Most images show scenes in Havana (1919), San José and Port Simon (1926), and Rio de Janeiro and Sao Paulo (undated). There are also a very few items made in Barbados (1923), the Virgin Islands, and India. Shown are general views of cities; harbors; parks and gardens; streets and bridges; and government buildings, hotels, churches, and other structures. An agriculture station in Cuba, photographs of the coffee industry in Brazil, and a few slides of trees are also included.
Accompanying the travel photographs are slides of astronomical charts by an amateur and one image of the moon.
QUANTITY: 150 slides
ARRANGEMENT: Roughly by country
FINDING AID: None
CALL NUMBER: Photo Lot 142
The subjects are possibly South American. The slides were received from Smithsonian Department of Botany.
DATES: No date
QUANTITY: 75 slides
FINDING AID: None
CALL NUMBER: Photo Lot 95
Robert Laughlin is a Smithsonian anthropologist who has specialized in Mesoamerica. The material relates to publications concerning the Tzotzil. It includes vocabulary slips, tape recordings with transcripts, punched tapes, and writings.
DATES: n.d. (based on material collected in the 1960s-1970s)
QUANTITY: 3.4 linear meters (11.25 linear feet)
ARRANGEMENT: (1) Material relating to Laughlin's compilation of The Great Tzotzil Dictionary of San Lorenzo Zincantaacute;n, 1975; (2) material relating to Of Wonders Wild and New, 1976; (3) material relating to Of Cabbages and Kings, 1977.
FINDING AID: Draft register
The item is a copy print.
QUANTITY: 1 print
CALL NUMBER: Photo Lot 78-25
Anthony Leeds studied anthropology at Columbia University (B.A., 1949; Ph.D., 1957). He taught at Hofstra University, 1956-1959, and the City University of New York, 1959-1961. In 1961-1963, he was an anthropology specialist with the Pan American Union and chief of its program of urban development. During 1963-1972, he taught at the University of Texas at Austin and, in 1972-1989, he was a professor of anthropology at Boston University.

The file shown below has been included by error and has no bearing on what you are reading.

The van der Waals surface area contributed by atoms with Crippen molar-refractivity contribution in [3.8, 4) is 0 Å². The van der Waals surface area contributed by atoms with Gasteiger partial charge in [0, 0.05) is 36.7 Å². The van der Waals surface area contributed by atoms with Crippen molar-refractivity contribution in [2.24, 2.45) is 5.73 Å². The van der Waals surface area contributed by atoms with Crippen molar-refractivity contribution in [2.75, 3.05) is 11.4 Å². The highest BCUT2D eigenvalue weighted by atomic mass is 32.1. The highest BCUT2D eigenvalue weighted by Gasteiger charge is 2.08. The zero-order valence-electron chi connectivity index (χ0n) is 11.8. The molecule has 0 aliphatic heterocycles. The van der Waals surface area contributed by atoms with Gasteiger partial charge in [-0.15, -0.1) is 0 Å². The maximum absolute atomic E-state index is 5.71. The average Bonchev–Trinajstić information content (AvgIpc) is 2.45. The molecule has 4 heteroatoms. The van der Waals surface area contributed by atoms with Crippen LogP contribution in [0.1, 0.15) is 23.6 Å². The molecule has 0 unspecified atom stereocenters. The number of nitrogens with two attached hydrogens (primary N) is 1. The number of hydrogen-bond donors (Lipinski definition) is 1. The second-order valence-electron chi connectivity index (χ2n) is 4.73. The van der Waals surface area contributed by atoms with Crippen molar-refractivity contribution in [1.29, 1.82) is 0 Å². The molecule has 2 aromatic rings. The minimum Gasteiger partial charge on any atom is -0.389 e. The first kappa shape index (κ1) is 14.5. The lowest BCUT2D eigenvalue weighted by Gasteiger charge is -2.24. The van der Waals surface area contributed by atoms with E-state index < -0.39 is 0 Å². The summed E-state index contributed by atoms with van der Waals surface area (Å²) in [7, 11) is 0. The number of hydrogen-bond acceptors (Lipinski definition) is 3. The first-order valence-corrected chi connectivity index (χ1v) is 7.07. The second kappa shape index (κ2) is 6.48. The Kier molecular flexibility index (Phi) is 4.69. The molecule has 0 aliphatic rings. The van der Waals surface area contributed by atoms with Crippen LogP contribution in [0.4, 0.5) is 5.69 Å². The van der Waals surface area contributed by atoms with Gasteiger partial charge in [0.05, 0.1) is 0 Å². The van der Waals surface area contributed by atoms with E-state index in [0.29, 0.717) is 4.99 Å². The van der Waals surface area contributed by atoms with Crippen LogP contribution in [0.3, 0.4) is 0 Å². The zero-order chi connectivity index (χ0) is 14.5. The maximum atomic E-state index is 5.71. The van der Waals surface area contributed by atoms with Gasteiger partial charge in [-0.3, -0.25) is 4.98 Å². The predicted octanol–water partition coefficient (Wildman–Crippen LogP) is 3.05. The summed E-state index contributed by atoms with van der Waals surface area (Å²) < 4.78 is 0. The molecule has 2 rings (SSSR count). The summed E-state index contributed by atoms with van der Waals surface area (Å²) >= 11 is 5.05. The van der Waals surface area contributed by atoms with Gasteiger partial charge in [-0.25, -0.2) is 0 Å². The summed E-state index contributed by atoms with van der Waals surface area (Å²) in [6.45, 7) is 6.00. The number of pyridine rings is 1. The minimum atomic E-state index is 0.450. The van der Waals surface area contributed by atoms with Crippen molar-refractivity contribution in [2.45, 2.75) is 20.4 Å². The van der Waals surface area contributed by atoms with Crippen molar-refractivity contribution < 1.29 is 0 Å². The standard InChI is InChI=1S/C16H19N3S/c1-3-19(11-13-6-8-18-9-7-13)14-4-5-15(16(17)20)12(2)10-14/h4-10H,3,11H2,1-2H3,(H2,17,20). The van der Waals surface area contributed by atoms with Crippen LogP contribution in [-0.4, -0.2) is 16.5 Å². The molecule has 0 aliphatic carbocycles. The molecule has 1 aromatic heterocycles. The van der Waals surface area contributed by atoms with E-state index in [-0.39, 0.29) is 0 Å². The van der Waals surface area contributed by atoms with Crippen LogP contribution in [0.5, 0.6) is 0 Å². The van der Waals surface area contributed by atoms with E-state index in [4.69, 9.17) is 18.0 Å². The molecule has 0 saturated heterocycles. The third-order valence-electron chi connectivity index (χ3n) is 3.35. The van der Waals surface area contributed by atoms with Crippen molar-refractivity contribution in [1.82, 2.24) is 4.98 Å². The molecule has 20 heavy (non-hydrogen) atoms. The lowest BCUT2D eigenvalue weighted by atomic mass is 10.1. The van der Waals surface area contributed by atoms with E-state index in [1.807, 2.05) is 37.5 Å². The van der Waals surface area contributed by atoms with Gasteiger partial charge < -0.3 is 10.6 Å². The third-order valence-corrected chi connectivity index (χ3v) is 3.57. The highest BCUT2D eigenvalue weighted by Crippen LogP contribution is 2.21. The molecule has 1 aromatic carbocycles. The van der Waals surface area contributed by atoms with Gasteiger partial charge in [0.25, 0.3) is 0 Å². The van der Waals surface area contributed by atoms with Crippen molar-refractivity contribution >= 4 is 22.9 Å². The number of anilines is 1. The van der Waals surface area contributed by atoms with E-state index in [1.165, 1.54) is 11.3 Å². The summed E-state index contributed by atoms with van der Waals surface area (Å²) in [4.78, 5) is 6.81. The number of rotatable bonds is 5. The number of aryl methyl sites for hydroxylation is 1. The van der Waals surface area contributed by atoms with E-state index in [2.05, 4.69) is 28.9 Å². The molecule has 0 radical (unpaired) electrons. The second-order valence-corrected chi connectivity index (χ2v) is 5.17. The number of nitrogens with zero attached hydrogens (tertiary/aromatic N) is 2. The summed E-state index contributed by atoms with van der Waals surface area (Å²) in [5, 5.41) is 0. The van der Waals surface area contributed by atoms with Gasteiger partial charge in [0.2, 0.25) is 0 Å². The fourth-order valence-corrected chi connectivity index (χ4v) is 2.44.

Leeds' field work involved the economy and anthropology of the cacao area of the state of Bahia, Brazil, in 1951-1952; Brazilian careers and social structure in 1962; and squatter settlements in Rio de Janeiro and other Brazilian cities in 1965-1969. In 1958, Leeds undertook a general ethnographic study of the Yaruro Indians of Venezuela. In 1966-1967, he examined social patterns among the African-Americas, Mexican-Americans, and Whites settled in the eastern part of Austin, Texas. In 1969 and 1970, he carried out ethnographic work in the barriadas of Lima Peru. In 1962 and 1973, he surveyed Spain, Portugal, Ireland, and England in a study of labor migration from Portugal to other areas of Europe in 1977-1981.
Leeds' studies not involving field work included the ecology of pigs in Melanesia, Yaruro history, Chukchi ecology, education in the Union of Soviet Socialist Republics, the United States, Indian, Brazil, and Britain, and cultural evolutionism, and sociobiology. The latter was through a group organized in reaction against sociobiological ideas of E.O. Wilson. Leeds' work as a writer and a teacher reflects his strong interest in theory and philosophy.
Correspondents include Gregory Bateson, Margaret C. Blaker, David Bray, Arthur L. Caplan, T.M. Carroll, David Collier, Stephen Conn, Pat Crooke, Henry Dietz, Marc Edelman, Ricardo Falla, Teresa García Fernandez, Barbara Frankel, Paul Friedman, William John Hanna, Colin Henfrey, Robert Van Kemper, Murray Leaf, Kenneth Little, Richard A. Lobban, Lita Osmundsen, Ralph Pattisson, Leonard Plotnicov, Karl Polanyi, Iain Prattis, Gerard Reichel-Dolmatoff, Jack R. Rollwagen, Larry Salmen, William B. Schwab, John R. Silber, and Doug Uzzell.
QUANTITY: ca. 4 linear meters (13 linear feet)
ARRANGEMENT: (1) Biographical material; (2) letters sent, 1950s-1980s; (3) letters received, 1951-1987; (4) letters regarding academic appointments and related matters, 1971-1988; (5) letters regarding work of Boston University graduate students; (6) calendars, 1966-1989; (7) alphabetical subject file; (8) material regarding the cacao zone of Brazil; (9) Leed's material as a student, 1940s-1950s; (10) miscellaneous notes; (11) material regarding Brazilian slavery; (12) material regarding urban anthropology; (13) material regarding the Yaruro; (14) critiques and criticism; (15) poetry; (16) teaching material
FINDING AID: None